Fayette County

Veterinarian helped Lexington company ship thousands of cattle without inspections

File photo of a cow.
File photo of a cow. The Kansas City Star

A veterinarian who helped a Lexington company move cattle without proper inspections has been fined $10,000.

John M. Moran, of Fleming County, also will be on probation for three years.

Moran, 65, was charged with Eugene Barber & Sons, a Lexington company that ships cattle.

In cases where cattle are going to be shipped across state lines, federal law requires that a veterinarian inspect them and issue a certificate, according to a court record.

The purpose of the rule is to limit the spread of disease.

Moran admitted taking part in a scheme in which he sold the cattle company pre-signed certificates without actually inspecting the loads, according to a court record.

Employees of the company signed the forms, allowing cattle to be shipped.

The arrangement lasted from 1998 through April 2015, but the charges in the case covered just two years.

In that time, Eugene Barber & Sons shipped 675 loads of cattle, totaling more than 60,000 animals, using false certificates, Assistant U.S Attorney Kate K. Smith said in one memorandum.

The company paid Moran $18,750 in two years, according to a court document.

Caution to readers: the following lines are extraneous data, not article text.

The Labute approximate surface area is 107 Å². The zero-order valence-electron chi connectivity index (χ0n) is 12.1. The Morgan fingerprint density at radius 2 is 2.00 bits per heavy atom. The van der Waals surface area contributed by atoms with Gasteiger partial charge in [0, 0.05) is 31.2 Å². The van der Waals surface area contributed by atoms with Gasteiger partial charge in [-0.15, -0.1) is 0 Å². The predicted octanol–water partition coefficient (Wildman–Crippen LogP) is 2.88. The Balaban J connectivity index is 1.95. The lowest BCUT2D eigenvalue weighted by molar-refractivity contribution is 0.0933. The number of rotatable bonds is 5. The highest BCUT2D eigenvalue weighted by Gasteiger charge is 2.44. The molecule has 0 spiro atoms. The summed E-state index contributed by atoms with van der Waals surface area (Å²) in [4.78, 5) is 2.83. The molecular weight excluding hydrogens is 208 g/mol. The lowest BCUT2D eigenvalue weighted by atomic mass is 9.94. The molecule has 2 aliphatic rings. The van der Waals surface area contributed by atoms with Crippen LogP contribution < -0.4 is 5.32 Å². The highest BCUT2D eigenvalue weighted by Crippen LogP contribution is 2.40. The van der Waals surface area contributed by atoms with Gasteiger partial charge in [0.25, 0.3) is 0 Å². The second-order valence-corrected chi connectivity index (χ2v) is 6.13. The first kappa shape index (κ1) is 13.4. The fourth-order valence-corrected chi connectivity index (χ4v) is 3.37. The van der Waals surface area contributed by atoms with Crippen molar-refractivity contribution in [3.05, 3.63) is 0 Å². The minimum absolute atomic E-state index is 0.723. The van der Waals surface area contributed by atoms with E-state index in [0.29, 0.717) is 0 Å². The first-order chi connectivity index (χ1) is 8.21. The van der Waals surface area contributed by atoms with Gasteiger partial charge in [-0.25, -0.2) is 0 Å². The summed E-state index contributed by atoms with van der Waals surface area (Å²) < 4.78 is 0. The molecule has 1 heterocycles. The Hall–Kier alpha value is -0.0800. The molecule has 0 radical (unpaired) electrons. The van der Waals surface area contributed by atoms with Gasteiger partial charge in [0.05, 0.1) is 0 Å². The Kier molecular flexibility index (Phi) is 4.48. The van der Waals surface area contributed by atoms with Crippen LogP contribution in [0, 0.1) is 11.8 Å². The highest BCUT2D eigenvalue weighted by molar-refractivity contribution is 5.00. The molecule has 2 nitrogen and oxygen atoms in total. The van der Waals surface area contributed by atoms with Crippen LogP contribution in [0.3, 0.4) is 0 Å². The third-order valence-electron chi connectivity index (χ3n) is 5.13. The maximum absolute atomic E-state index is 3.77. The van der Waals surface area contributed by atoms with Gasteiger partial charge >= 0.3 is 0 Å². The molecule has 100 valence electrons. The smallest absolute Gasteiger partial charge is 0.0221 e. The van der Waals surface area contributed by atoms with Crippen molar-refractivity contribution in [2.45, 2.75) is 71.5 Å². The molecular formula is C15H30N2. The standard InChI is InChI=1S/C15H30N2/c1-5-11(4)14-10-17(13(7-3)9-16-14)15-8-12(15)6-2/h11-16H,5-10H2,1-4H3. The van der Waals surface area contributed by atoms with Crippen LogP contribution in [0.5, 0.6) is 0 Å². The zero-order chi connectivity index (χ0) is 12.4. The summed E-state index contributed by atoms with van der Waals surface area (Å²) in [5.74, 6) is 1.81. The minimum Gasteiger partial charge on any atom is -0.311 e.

Moran estimated that providing pre-signed certificates saved the cattle company $70 on each shipment. That would have been more than $45,000 on 675 shipments.

“The benefit of this scheme to Barber & Sons was plainly money and convenience,” Smith said in a court memo.

And Moran, Smith said, made thousands of false statements “all for financial gain.”

The scheme came to light after the cattle company used a certificate from Moran on a load in Tennessee, according to information in a court document.

Andrew Sparks, who represented the company, said that the cows the company shipped from Kentucky were young and not due for slaughter for a year or more, so nobody was in danger of eating sick cattle as a result of the scheme.

The company pleaded guilty. U.S. District Judge Joseph M. Hood imposed a fine of $150,000 and three years’ probation in February.

Advisory sentencing calculations outlined a sentence for Moran of 18 to 24 months in prison.

However, his attorney, Elizabeth S. Hughes, urged the judge to place Moran on probation.

Hughes said that while Moran took part in the dubious conduct covered in the charges, supporters said he is an ethical, hard-working vet who helped his community.

“They tell a tale of a humble man who frequently forgoes his fees in order to assist people with their pets and farm animals,” Hughes wrote. “He regularly makes home and barn calls in the middle of the night and is a skilled veterinarian.”

Hood sentenced Moran April 22.

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